Room is exactly the film the Oscars were conceptualised to celebrate. Poignance and emotion define this harrowing, yet life-affirming picture about a mother and child imprisoned between four walls and their battle and determination to escape, as well as their apprehension in acclimatising to the outsider world they have been starved of. As uncomfortable and harrowing as this film is, a plethora of beauty can be found in the Lenny Abrahamson picture that has won my support for the Best Picture award at 2016's Oscar ceremony.
Very much a tale of two halves, Room explores the dynamics between a mother and son who have known nothing but each other since their confinement, as we join their search for freedom and release, utterly immersed and compelled for them for each and every moments. An expansion of humanism and depth, despite the harrowing subject matter that is incorporated, but does not define this film, allowing us to explore the world of our protagonists without feeling detached or isolated from them, intruding or invasive, all of which is helped tremendously by the impressive directorial panache that emphasises the contracts between the worlds with detail and clarity.
It feels criminal that I have gotten so far into this review without truly acknowledging the heart, soul and magnetism of this film - Brie Larson and Jacob Tremblay bring absolutely everything to the forefront of this film, with such precision and believability despite the heartwrenching and unimaginable circumstances. Larson carries the emotional weight poetically and profoundly with such conviction and rawness that you become totally mesmerised by her. Tremblay, equally convincing, brings an naivety that is beautifully portrayed and more powerful than I imagined a child actor could possibly achieve. What's even better than these two individual actors those, is the bond and dynamism they lovingly craft. I have never seen chemistry like this and it makes for the magnificence and captivating moments between them that this film centralises.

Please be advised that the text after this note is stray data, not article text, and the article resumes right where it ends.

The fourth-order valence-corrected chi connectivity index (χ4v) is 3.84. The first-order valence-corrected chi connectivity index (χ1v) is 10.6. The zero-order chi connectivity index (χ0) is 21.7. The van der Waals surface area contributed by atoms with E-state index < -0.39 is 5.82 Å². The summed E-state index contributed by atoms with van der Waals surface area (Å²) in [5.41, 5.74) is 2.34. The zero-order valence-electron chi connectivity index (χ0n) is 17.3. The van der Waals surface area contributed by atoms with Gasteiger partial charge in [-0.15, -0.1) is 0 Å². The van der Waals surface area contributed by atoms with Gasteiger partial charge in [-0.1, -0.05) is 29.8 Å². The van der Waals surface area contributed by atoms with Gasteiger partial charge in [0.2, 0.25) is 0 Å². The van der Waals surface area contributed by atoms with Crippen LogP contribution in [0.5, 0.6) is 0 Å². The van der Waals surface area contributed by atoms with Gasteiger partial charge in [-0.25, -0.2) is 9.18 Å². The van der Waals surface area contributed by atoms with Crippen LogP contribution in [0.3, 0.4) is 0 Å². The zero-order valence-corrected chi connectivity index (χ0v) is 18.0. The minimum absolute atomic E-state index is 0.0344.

I cannot begin to commend the beauty that is found in this film. Inspiration, life affirming and tender, it explores it themes in unflinching detail, but is all the more rewarding for doing so. Larson more than deserves her Oscar nomination and I will cheer her on if she does. For Tremblay not to receive a nod himself is an upset, but he has such a prosperous career ahead of him. Room is a completely stunning and compelling film, already an absolute favourite of mine
Summary: Room is a stunning portrait of the unconditional love between two people placed in the most unimaginable situation. Life affirming, tender and heartfelt, I have found my Best Picture winner. Highlight: It is incredible difficult to narrow it down to one moment, but it truly is the performances that make this film - Brie Larson and Jacob Tremblay are absolute forces to be reckoned with and translate the emotion so profoundly. ★★★★★★★★★
And that's it! The definite (well, for now anyway) ranking of the eight Best Picture nominees. Whilst my allegiances lie predominantly with Room, I will not be all that upset if Spotlight nabs the award. But nothing could be worse than The Big Short winning. Please no.
Let me know your rankings, thoughts and opinions and make sure you check back tomorrow where I will make my final predictions before the ceremony that evening!